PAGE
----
Members of Sky Posse, the Palo Alto-based citizens' group working to reduce airplane noise levels, said the meeting with FAA was productive.
"Congresswoman Eshoo was brilliant at working with everybody," said member Stewart Carl. "She put a lot of pressure on FAA to come back with some concrete plans. I felt it was productive. There were lots of good ideas and suggestions."
FAA officials did not comment on individual solutions, he added.
Sky Posse member Jim Herriot said having a facilitator at the meeting helped to keep the discussion moving forward.
"He was able to distill the right tones. Instead of handing us clichés, they wanted to hear personal testimony," Herriot said.
Palo Alto's representatives included Mayor Karen Holman, Councilmen Dubois and Eric Filseth, Assistant City Manager Ed Shikada and Senior Management Analyst Khashayar Alaee.
Holman appeared to be fairly satisfied with this first meeting, but she did not have illusions of a quick solution.
"There were some indications of where we can collaborate with the FAA and (where) we can work toward some progressive solutions. What has to happen is they have to address real impacts on the ground -- on physical and emotional well being," she said.
Dubois said the meeting was encouraging. "The FAA offered to work with our staff so as to not waste time and money (on data) that the FAA is going to ignore," he said.
Alternate flight routes, a major demand among residents and government officials, are a complex matter. There is a process for proposing new routes, and FAA officials said they would help propose the new routes in the right way, he said.
FAA's number one concern is safety, he said. Air traffic and fuel efficiency, two of the major objectives outlined in the 2012 Reauthorization Act that launched NextGen, would be the biggest challenges to changing flight paths.
If these flights could be moved they would probably go over the ocean, and those longer routes would negatively affect some of the Act's objectives.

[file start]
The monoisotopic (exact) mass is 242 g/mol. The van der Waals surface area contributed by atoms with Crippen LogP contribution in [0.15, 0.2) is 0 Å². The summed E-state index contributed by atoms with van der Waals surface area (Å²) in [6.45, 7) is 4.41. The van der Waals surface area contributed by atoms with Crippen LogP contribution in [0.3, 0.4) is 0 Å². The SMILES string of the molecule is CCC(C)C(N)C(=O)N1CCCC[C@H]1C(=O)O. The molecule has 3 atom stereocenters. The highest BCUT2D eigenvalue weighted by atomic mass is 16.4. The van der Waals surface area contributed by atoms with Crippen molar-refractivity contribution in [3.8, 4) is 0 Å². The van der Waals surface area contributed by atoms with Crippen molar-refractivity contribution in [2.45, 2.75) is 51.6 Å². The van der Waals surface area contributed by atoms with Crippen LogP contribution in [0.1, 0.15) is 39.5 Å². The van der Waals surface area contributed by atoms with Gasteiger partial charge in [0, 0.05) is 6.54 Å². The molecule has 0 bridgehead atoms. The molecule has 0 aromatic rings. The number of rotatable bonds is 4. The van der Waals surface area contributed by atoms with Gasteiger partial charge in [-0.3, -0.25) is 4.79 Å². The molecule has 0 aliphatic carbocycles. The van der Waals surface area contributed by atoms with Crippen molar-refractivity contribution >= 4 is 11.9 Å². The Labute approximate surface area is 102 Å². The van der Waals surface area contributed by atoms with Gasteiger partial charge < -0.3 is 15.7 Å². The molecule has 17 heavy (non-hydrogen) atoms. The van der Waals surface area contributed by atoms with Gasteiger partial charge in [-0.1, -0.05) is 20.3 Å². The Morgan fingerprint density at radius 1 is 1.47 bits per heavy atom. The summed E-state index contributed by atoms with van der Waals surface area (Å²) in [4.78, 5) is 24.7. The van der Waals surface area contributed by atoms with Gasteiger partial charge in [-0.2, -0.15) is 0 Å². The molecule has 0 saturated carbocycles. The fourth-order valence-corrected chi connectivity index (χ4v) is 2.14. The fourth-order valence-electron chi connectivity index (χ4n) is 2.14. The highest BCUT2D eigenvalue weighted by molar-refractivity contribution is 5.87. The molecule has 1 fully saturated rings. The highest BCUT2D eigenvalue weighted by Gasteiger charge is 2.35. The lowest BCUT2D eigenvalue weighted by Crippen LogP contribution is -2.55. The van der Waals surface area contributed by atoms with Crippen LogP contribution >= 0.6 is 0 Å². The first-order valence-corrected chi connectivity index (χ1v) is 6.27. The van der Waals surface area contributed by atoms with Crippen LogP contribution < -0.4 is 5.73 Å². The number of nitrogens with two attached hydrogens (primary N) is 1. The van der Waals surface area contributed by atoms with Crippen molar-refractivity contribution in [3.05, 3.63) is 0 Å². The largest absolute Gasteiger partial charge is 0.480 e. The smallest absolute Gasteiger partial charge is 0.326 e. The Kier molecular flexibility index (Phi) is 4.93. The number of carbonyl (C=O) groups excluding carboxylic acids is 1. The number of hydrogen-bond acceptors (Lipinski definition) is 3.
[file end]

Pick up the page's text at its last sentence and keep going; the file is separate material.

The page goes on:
"The tradeoff is the impact on the environment noise vs. fuel costs," Dubois said.
Some attendees came away with a sense that the problem has much policy-related complexity.
"I learned that the problem is policy driven," Los Altos City Councilman Jean Mordo said, "and will require much more change at the congressional level. On some levels, it is a national and international problem."
But Eshoo thinks new legislation won't be necessary to fix the problems.
"I believe we can work within the jurisdictions and the statutes. We don't need to change the laws. I believe the FAA can implement changes that will bring relief regionally," she said.
The Bay Area could serve as a model for resolving the airplane noise issues that are plaguing metropolitan areas throughout the country, she said, but both Eshoo and Martin stressed that doesn't mean that "one size fits all."
From Eshoo's perspective, there is a potential to demonstrate that a partnership between the FAA and regions within the various metroplexes around the country can work. That hasn't been the case in some areas, such as Phoenix, which is now suing the FAA over the airplane noise.
FAA has made some changes in some of the other metroplexes, but Martin backed away from saying that there will be solutions.
"Solutions tend to say that people are satisfied. We've made adjustments when we've found procedures to make adjustments," he said.
Eshoo and FAA officials also attended a meeting in Santa Cruz. FAA will hold a separate meeting in Rep. Jackie Speier's district in San Mateo County next month.
Eshoo is conducting a survey from residents on airplane noise that she will give to the FAA. The survey can be taken here.